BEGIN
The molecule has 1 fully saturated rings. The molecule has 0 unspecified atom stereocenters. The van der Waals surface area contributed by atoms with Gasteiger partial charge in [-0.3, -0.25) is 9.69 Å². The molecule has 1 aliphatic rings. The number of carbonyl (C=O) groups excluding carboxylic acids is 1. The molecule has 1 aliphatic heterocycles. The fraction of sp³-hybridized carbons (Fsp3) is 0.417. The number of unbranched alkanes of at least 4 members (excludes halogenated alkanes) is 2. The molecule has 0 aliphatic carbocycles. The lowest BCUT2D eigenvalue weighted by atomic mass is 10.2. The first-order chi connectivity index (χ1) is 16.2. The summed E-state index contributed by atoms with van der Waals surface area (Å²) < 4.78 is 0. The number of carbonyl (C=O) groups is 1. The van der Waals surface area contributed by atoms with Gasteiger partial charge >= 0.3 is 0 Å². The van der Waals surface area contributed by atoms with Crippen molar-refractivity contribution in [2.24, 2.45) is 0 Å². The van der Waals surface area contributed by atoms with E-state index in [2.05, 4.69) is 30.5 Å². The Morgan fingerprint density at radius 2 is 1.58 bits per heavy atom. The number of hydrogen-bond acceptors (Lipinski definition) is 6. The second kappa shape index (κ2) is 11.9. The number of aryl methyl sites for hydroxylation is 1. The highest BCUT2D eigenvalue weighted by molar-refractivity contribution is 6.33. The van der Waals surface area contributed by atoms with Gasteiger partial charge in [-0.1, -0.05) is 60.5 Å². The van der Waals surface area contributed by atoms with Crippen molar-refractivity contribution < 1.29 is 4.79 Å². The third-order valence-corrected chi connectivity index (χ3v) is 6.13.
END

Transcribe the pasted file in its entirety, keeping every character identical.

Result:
The molecule has 1 fully saturated rings. The molecule has 0 unspecified atom stereocenters. The van der Waals surface area contributed by atoms with Gasteiger partial charge in [-0.3, -0.25) is 9.69 Å². The molecule has 1 aliphatic rings. The number of carbonyl (C=O) groups excluding carboxylic acids is 1. The molecule has 1 aliphatic heterocycles. The fraction of sp³-hybridized carbons (Fsp3) is 0.417. The number of unbranched alkanes of at least 4 members (excludes halogenated alkanes) is 2. The molecule has 0 aliphatic carbocycles. The lowest BCUT2D eigenvalue weighted by atomic mass is 10.2. The first-order chi connectivity index (χ1) is 16.2. The summed E-state index contributed by atoms with van der Waals surface area (Å²) < 4.78 is 0. The number of carbonyl (C=O) groups is 1. The van der Waals surface area contributed by atoms with Gasteiger partial charge >= 0.3 is 0 Å². The van der Waals surface area contributed by atoms with Crippen molar-refractivity contribution in [2.24, 2.45) is 0 Å². The van der Waals surface area contributed by atoms with E-state index in [2.05, 4.69) is 30.5 Å². The Morgan fingerprint density at radius 2 is 1.58 bits per heavy atom. The number of hydrogen-bond acceptors (Lipinski definition) is 6. The second kappa shape index (κ2) is 11.9. The number of aryl methyl sites for hydroxylation is 1. The highest BCUT2D eigenvalue weighted by molar-refractivity contribution is 6.33. The van der Waals surface area contributed by atoms with Gasteiger partial charge in [-0.1, -0.05) is 60.5 Å². The van der Waals surface area contributed by atoms with Crippen molar-refractivity contribution < 1.29 is 4.79 Å². The third-order valence-corrected chi connectivity index (χ3v) is 6.13.